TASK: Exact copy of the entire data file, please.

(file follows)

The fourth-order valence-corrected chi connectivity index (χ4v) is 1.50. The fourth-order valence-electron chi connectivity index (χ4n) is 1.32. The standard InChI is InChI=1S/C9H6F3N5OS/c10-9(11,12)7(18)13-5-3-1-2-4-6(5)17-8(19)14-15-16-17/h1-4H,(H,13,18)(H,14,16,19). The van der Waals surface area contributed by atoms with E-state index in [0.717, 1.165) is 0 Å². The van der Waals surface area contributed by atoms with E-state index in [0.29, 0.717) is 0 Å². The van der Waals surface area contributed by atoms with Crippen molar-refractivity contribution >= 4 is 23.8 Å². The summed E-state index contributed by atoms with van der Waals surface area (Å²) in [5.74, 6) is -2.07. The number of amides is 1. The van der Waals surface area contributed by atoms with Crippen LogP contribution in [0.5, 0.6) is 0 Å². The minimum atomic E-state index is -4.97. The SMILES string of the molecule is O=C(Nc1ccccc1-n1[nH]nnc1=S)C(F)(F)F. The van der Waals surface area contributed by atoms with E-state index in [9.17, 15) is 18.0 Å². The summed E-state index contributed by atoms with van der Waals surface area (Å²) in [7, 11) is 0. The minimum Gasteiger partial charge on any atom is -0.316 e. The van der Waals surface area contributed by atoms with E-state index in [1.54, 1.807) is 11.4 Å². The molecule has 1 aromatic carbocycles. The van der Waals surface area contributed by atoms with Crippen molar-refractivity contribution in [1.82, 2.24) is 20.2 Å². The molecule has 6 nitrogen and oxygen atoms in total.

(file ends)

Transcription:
The fourth-order valence-corrected chi connectivity index (χ4v) is 1.50. The fourth-order valence-electron chi connectivity index (χ4n) is 1.32. The standard InChI is InChI=1S/C9H6F3N5OS/c10-9(11,12)7(18)13-5-3-1-2-4-6(5)17-8(19)14-15-16-17/h1-4H,(H,13,18)(H,14,16,19). The van der Waals surface area contributed by atoms with E-state index in [0.717, 1.165) is 0 Å². The van der Waals surface area contributed by atoms with E-state index in [0.29, 0.717) is 0 Å². The van der Waals surface area contributed by atoms with Crippen molar-refractivity contribution >= 4 is 23.8 Å². The summed E-state index contributed by atoms with van der Waals surface area (Å²) in [5.74, 6) is -2.07. The number of amides is 1. The van der Waals surface area contributed by atoms with Crippen LogP contribution in [0.5, 0.6) is 0 Å². The minimum atomic E-state index is -4.97. The SMILES string of the molecule is O=C(Nc1ccccc1-n1[nH]nnc1=S)C(F)(F)F. The van der Waals surface area contributed by atoms with E-state index in [9.17, 15) is 18.0 Å². The summed E-state index contributed by atoms with van der Waals surface area (Å²) in [7, 11) is 0. The minimum Gasteiger partial charge on any atom is -0.316 e. The van der Waals surface area contributed by atoms with E-state index in [1.54, 1.807) is 11.4 Å². The molecule has 1 aromatic carbocycles. The van der Waals surface area contributed by atoms with Crippen molar-refractivity contribution in [1.82, 2.24) is 20.2 Å². The molecule has 6 nitrogen and oxygen atoms in total.